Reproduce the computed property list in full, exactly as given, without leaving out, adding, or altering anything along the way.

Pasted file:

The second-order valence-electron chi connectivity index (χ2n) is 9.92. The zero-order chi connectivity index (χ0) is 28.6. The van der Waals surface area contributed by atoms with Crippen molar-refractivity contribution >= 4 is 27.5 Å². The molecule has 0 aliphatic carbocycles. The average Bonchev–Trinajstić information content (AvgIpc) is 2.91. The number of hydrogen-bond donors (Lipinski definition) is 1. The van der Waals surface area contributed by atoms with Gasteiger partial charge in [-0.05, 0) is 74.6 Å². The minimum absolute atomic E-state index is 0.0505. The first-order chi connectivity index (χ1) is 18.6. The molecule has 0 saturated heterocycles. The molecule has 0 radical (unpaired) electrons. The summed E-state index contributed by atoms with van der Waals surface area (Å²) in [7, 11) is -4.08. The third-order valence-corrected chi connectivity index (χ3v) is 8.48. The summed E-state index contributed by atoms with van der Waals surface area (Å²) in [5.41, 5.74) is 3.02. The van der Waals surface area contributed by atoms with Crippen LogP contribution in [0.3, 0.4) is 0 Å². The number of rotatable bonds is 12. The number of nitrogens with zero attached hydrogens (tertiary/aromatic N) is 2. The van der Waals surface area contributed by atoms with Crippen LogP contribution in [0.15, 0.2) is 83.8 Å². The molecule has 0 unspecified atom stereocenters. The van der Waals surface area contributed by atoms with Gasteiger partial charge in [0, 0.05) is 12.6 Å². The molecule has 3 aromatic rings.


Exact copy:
The second-order valence-electron chi connectivity index (χ2n) is 9.92. The zero-order chi connectivity index (χ0) is 28.6. The van der Waals surface area contributed by atoms with Crippen molar-refractivity contribution >= 4 is 27.5 Å². The molecule has 0 aliphatic carbocycles. The average Bonchev–Trinajstić information content (AvgIpc) is 2.91. The number of hydrogen-bond donors (Lipinski definition) is 1. The van der Waals surface area contributed by atoms with Gasteiger partial charge in [-0.05, 0) is 74.6 Å². The minimum absolute atomic E-state index is 0.0505. The first-order chi connectivity index (χ1) is 18.6. The molecule has 0 saturated heterocycles. The molecule has 0 radical (unpaired) electrons. The summed E-state index contributed by atoms with van der Waals surface area (Å²) in [7, 11) is -4.08. The third-order valence-corrected chi connectivity index (χ3v) is 8.48. The summed E-state index contributed by atoms with van der Waals surface area (Å²) in [5.41, 5.74) is 3.02. The van der Waals surface area contributed by atoms with Crippen LogP contribution in [0.3, 0.4) is 0 Å². The number of rotatable bonds is 12. The number of nitrogens with zero attached hydrogens (tertiary/aromatic N) is 2. The van der Waals surface area contributed by atoms with Crippen LogP contribution in [0.15, 0.2) is 83.8 Å². The molecule has 0 unspecified atom stereocenters. The van der Waals surface area contributed by atoms with Gasteiger partial charge in [0, 0.05) is 12.6 Å². The molecule has 3 aromatic rings.